7. Не бойтесь собственного несовершенства
Абигейл Хук, студентка Гарвардского университета, выбрала для сочинения весьма «небезопасную» тему: она описала свое поражение в балете. Мы согласны с тем, что собственные не-идеальность и не-всемогущество могут быть удачными темами для эссе. Ведь читающие вас эксперты приемных комиссий тоже не всегда совершенны.
Abigail Hook Harvard University Class of 2013
This past summer I was poised to jump. I was sure. I had convinced not only myself, but everyone around me that I was done. Come end of summer, I would pack away hundreds of pointe shoes in dejected cardboard boxes and they would instantly transform into unwanted memorabilia, identified only by a careless scrawl of Sharpie. My sweat and dedication were to be laid aside. I was through with pain, through with foot surgeries and obsessions and disappointments, and saying goodbye to a lifelong pursuit of ballet would be no exception. After the usual last six weeks of intensive summer training, my adieus were to be quick and painless; I would make sure of it.
And then Serenade happened to me.
Having made up my mind, I loyally warded off anything that might jeopardize my decision. My usual passion and enthusiastic spark were gone, replaced by a deep longing to understand why exactly I had ever fallen in love with this painful profession and an intense need for stability when my world was moving out from beneath my sore feet. Serenade took the remains of me, a frustrated and tired dancer whose only instinct was to fight, and gently illuminated the silver lining in my painful disaster.
My first exposure to the piece came from the splintery wood cabinet in the corner of the studio. I never liked using the sound system. Growing up in an intensely musical family who preferred to sing the nightly prayer, recordings frustrated me. Tonight the ribbons on my pointe shoes were as frayed as my sanity, and I was trying desperately to get motivated. Ballet had taught me from an early age that pain is only in the mind, and motivation is only a matter of psychological tricks. This ideology was working well for me, until I heard it. My sense of stoicism was instantly shattered. Something was amiss. I had witnessed my fair share of beautiful music and never cried. Yet Serenade for Strings in C Major sounded nothing like the Nutcracker or Swan Lake. The music was weeping and soaring and tired and energetic and everything, everything I was feeling. And that made all the difference. Serenade reminded me that beauty existed in the “why” of my pursuit of perfection; why I had done this—this crazy-overworked dream of a thing—and why I knew I would treasure it for the rest of my life.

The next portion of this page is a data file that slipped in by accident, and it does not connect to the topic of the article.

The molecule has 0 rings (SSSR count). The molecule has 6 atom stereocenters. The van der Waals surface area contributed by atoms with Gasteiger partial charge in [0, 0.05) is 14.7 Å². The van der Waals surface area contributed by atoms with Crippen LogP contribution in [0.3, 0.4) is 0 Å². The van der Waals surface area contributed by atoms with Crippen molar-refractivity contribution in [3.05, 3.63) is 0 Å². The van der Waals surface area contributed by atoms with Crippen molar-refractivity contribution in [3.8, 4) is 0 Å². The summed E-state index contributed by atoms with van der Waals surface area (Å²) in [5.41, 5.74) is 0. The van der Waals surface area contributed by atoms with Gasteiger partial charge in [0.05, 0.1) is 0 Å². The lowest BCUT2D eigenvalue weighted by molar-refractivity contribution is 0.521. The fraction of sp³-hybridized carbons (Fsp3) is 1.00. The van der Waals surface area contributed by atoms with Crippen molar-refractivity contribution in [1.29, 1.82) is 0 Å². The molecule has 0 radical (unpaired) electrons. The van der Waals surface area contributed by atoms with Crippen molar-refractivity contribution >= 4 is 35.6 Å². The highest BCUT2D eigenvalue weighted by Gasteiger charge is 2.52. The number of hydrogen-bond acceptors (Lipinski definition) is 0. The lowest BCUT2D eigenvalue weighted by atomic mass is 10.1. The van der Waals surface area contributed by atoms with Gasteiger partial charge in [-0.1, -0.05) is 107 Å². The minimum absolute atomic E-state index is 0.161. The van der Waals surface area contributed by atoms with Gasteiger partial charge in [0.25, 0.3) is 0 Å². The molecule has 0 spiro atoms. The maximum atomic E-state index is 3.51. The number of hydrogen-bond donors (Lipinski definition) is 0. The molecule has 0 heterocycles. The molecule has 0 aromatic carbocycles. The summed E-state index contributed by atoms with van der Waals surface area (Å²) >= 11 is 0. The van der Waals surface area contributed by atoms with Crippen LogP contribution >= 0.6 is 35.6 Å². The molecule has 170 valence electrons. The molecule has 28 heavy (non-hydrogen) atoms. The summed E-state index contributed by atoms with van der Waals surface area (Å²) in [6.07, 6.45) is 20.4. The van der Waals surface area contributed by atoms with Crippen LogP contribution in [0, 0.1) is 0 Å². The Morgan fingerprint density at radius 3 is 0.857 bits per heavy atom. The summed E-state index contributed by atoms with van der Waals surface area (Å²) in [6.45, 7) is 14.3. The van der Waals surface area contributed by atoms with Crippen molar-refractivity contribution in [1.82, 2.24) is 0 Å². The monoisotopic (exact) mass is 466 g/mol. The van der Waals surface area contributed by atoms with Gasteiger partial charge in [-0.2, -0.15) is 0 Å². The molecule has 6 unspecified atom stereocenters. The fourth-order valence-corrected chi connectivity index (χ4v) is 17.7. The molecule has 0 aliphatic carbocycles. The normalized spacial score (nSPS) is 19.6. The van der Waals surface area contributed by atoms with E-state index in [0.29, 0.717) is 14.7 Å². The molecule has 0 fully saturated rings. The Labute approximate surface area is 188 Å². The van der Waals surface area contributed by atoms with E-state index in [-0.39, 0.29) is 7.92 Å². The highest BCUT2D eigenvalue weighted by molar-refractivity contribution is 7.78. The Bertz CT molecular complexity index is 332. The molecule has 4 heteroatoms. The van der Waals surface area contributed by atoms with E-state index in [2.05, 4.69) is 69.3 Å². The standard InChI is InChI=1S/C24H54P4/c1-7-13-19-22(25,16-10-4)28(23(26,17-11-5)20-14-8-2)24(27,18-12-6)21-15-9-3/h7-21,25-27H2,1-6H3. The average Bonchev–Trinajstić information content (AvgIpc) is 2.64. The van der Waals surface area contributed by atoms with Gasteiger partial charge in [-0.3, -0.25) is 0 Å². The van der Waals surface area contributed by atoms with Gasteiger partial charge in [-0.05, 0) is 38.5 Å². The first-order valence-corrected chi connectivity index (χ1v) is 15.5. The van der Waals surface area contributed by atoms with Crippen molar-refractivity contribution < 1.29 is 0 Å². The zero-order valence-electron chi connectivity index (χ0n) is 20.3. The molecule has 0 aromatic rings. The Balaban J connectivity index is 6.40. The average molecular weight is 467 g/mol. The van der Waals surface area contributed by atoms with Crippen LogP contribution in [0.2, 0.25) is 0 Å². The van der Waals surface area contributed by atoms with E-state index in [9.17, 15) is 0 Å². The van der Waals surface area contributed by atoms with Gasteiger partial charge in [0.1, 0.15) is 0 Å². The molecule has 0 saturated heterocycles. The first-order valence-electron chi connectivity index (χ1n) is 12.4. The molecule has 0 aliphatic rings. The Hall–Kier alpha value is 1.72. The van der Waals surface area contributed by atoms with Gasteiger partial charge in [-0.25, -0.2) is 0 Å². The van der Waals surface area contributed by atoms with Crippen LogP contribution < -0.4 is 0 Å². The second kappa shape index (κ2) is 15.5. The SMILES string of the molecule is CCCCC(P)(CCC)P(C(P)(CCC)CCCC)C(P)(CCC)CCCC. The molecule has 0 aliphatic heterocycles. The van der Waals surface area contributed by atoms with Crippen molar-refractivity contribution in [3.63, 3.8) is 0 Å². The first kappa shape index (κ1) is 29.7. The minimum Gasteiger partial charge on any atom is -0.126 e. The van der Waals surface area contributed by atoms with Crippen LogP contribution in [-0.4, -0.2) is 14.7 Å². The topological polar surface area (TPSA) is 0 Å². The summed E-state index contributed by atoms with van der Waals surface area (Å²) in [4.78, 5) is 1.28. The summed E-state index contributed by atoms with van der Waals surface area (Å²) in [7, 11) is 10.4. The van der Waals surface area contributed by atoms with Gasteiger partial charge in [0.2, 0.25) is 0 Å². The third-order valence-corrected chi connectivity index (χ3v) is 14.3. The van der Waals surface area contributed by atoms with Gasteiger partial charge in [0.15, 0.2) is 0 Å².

Then I started dancing. George Balanchine somehow has captured the ephemeral, tragic side of beauty that Serenade sang of and transformed it into living art, and for a few weeks, I was his medium. For the first time I could remember I was looking forward to rehearsal at the end of eight-hour days; to those first few measures of music in which 17 girls simply stood, each hand raised to heaven, eyes searching through divine stratosphere, their light blue tulle—angelic. As the curtain rose opening night, the audience let out a murmur—a subtle appreciation for beauty in the raw. For weeks afterward I would enthusiastically lend my iPod to friends, brightly anticipating that they too would experience a revelation. I was mildly disappointed. For the most part they would smile sympathetically and say, “Oh yes, isn’t it beautiful?” and move on.
But then I realized, amidst my confusion, that the reassurance, the hope that I hadn’t just wasted my childhood, was something I so uniquely needed. Yes the music and choreography were genius, but Serenade’s magic lay in the ability it had to nudge me from frustrated to appreciative, from grief to celebration.
Perhaps Balanchine had seen this doubt, this questioning in a student before. Or perhaps this is how art works: One will never understand the power it has for the individual but not his neighbor, for the dancer but not the audience member, for the mother but not the daughter. I do know the experience of becoming that music—what seemed my story this summer—was paramount in my understanding of the person ballet has made me, and even when it came time to hang up my pointe shoes in exchange for a college education, Serenade reminded me of the power of pursuing a dream and the gifts that come with saying goodbye.